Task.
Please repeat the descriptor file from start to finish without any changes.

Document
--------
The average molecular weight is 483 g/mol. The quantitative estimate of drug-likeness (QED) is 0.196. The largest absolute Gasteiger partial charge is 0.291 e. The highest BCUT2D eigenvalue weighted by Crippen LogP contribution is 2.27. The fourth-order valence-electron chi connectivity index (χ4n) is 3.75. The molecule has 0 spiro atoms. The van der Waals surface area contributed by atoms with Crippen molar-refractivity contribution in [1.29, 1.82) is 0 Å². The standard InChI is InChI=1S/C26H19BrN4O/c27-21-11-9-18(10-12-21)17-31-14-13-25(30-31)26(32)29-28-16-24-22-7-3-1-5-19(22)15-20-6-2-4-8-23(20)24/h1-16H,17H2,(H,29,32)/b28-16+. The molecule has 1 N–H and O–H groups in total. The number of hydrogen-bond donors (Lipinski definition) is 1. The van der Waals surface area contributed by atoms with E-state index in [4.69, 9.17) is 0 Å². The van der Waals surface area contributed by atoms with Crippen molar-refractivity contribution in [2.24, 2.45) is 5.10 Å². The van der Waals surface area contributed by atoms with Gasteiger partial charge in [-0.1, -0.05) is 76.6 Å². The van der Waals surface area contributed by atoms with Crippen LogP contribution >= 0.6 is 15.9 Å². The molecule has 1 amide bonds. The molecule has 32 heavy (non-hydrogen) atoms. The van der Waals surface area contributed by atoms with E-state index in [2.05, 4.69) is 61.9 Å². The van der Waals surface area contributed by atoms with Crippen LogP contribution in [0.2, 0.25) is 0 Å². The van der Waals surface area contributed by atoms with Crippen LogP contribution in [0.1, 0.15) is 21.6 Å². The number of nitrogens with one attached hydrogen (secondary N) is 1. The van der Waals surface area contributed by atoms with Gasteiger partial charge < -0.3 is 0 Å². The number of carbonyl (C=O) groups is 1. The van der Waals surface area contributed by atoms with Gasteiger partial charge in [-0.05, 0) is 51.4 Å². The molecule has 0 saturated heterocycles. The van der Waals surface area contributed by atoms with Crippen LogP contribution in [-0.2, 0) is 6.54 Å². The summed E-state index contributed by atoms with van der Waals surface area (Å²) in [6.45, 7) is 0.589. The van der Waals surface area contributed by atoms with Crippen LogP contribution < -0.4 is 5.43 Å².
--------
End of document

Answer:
The average molecular weight is 483 g/mol. The quantitative estimate of drug-likeness (QED) is 0.196. The largest absolute Gasteiger partial charge is 0.291 e. The highest BCUT2D eigenvalue weighted by Crippen LogP contribution is 2.27. The fourth-order valence-electron chi connectivity index (χ4n) is 3.75. The molecule has 0 spiro atoms. The van der Waals surface area contributed by atoms with Crippen molar-refractivity contribution in [1.29, 1.82) is 0 Å². The standard InChI is InChI=1S/C26H19BrN4O/c27-21-11-9-18(10-12-21)17-31-14-13-25(30-31)26(32)29-28-16-24-22-7-3-1-5-19(22)15-20-6-2-4-8-23(20)24/h1-16H,17H2,(H,29,32)/b28-16+. The molecule has 1 N–H and O–H groups in total. The number of hydrogen-bond donors (Lipinski definition) is 1. The van der Waals surface area contributed by atoms with E-state index in [4.69, 9.17) is 0 Å². The van der Waals surface area contributed by atoms with Crippen molar-refractivity contribution in [2.24, 2.45) is 5.10 Å². The van der Waals surface area contributed by atoms with Gasteiger partial charge in [-0.1, -0.05) is 76.6 Å². The van der Waals surface area contributed by atoms with Crippen LogP contribution >= 0.6 is 15.9 Å². The molecule has 1 amide bonds. The molecule has 32 heavy (non-hydrogen) atoms. The van der Waals surface area contributed by atoms with E-state index in [2.05, 4.69) is 61.9 Å². The van der Waals surface area contributed by atoms with Crippen LogP contribution in [0.2, 0.25) is 0 Å². The van der Waals surface area contributed by atoms with Crippen LogP contribution in [0.1, 0.15) is 21.6 Å². The number of nitrogens with one attached hydrogen (secondary N) is 1. The van der Waals surface area contributed by atoms with Gasteiger partial charge < -0.3 is 0 Å². The number of carbonyl (C=O) groups is 1. The van der Waals surface area contributed by atoms with Gasteiger partial charge in [-0.05, 0) is 51.4 Å². The molecule has 0 saturated heterocycles. The van der Waals surface area contributed by atoms with Crippen LogP contribution in [-0.2, 0) is 6.54 Å². The summed E-state index contributed by atoms with van der Waals surface area (Å²) in [6.45, 7) is 0.589. The van der Waals surface area contributed by atoms with Crippen LogP contribution < -0.4 is 5.43 Å².